The unexpected win of the Pakatan Harapan (PH) coalition over the ruling Barisan Nasional (BN) in the 2018 general election in Malaysia last year, has inspired Prime Minister Tun Dr Mahathir Mohamad’s granddaughter, Ineza Roussille and filmmaker Dian Lee to tell the story in a documentary film “M for Malaysia.”
“M for Malaysia” highlights Dr Mahathir’s journey in defeating former prime minister Najib Razak saying it is the “greatest political comeback.”
It touches on the 1MDB scandal, which it terms as Najib’s “kleptocracy,” and the discontent of the Malaysian people with the former BN government and their clamor for change.
While the film’s release in Malaysia is not until August or September, it has already won acclaim internationally and is an official selection of two film festivals, earlier this month at CAAMFest in San Francisco, and also at New Zealand’s DocEdge Film Festival, which runs from May 30 through June 9 in Auckland, and June 13 through 23 in Wellington.
At CAAMFest37 or the Centre for Asian American Media Festival 2019, “M for Malaysia” was the sole entry from the country and made its world debut on May 17.
Ravi Chandra, a writer and psychiatrist in San Francisco, was present at the premiere and reviewed the film on the CAAM website. He wrote:
“Mahathir has been described as ‘a ruthless leader – feared, admired, hated, loved.’ Yet we see him as a human being: dressing, hugging his wife (who is said to have softened him over the years), genially joking with Ineza. He is an affable and gentle patriarch here.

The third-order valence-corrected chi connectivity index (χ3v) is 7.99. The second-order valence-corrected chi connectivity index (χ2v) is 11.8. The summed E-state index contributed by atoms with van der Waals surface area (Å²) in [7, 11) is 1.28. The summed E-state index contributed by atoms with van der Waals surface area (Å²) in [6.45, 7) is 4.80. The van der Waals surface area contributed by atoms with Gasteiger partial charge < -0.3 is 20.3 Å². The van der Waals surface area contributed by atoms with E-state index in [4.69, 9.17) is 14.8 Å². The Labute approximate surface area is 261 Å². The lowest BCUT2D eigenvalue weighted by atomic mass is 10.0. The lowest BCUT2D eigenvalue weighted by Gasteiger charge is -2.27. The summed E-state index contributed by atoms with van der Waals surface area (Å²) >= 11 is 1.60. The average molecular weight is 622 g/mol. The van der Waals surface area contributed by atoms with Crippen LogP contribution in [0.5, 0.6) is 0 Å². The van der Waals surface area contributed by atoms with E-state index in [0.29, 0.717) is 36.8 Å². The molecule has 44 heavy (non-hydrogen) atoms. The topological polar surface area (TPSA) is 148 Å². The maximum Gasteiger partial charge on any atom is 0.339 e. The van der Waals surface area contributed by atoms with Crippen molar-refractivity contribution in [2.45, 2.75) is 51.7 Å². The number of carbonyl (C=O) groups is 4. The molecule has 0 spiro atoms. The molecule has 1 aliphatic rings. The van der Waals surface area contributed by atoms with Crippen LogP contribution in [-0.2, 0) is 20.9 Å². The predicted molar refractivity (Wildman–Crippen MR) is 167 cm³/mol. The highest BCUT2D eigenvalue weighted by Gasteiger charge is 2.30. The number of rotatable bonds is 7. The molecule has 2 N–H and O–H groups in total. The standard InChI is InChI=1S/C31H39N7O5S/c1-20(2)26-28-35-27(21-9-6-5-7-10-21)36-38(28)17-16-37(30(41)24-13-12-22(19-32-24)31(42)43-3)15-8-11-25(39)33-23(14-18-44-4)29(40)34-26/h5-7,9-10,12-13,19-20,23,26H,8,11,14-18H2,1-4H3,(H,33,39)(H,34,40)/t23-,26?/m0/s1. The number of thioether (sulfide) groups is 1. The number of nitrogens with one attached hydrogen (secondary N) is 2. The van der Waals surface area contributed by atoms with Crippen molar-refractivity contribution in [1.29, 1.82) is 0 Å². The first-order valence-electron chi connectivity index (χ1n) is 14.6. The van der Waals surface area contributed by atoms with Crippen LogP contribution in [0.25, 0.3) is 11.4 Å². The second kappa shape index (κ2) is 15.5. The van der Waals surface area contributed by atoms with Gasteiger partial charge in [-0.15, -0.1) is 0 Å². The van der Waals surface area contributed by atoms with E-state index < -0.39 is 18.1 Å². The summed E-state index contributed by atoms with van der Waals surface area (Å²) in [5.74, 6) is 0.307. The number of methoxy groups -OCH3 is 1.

His campaign speeches are filled with uplift, concern for the common man, and a promise to fight corruption. All this in stark contrast with the standing PM Najib Razak, who takes clear inspiration from Donald Trump in his rhetoric to ‘Make Malaysia Great Again!’ Najib is currently under investigation for embezzling almost a billion dollars and other crimes, and his cronies are seen bribing constituents for their votes.
M FOR MALAYSIA gave me a big taste of the struggles and joys of the Malaysian people. I couldn’t remember being as angry in a documentary before, as I watched enormous crowds of protestors being tear gassed and beaten in Kuala Lumpur…
Indeed, Malaysia may offer us a template and warning for our own politics. Like the Malaysian people, we should not be throwing rose petals on the path to dictatorship, the logical outcome of unchecked executive power.
Netizens have also been enthusiastic about the film.
DocEdge New Zealand is an Academy-Awards qualifying festival for feature and short documentaries which celebrates the best local and international documentary films. So, exposure at the festival can only mean good news for the film, which is also Malaysia’s only entry for the festival./ TISG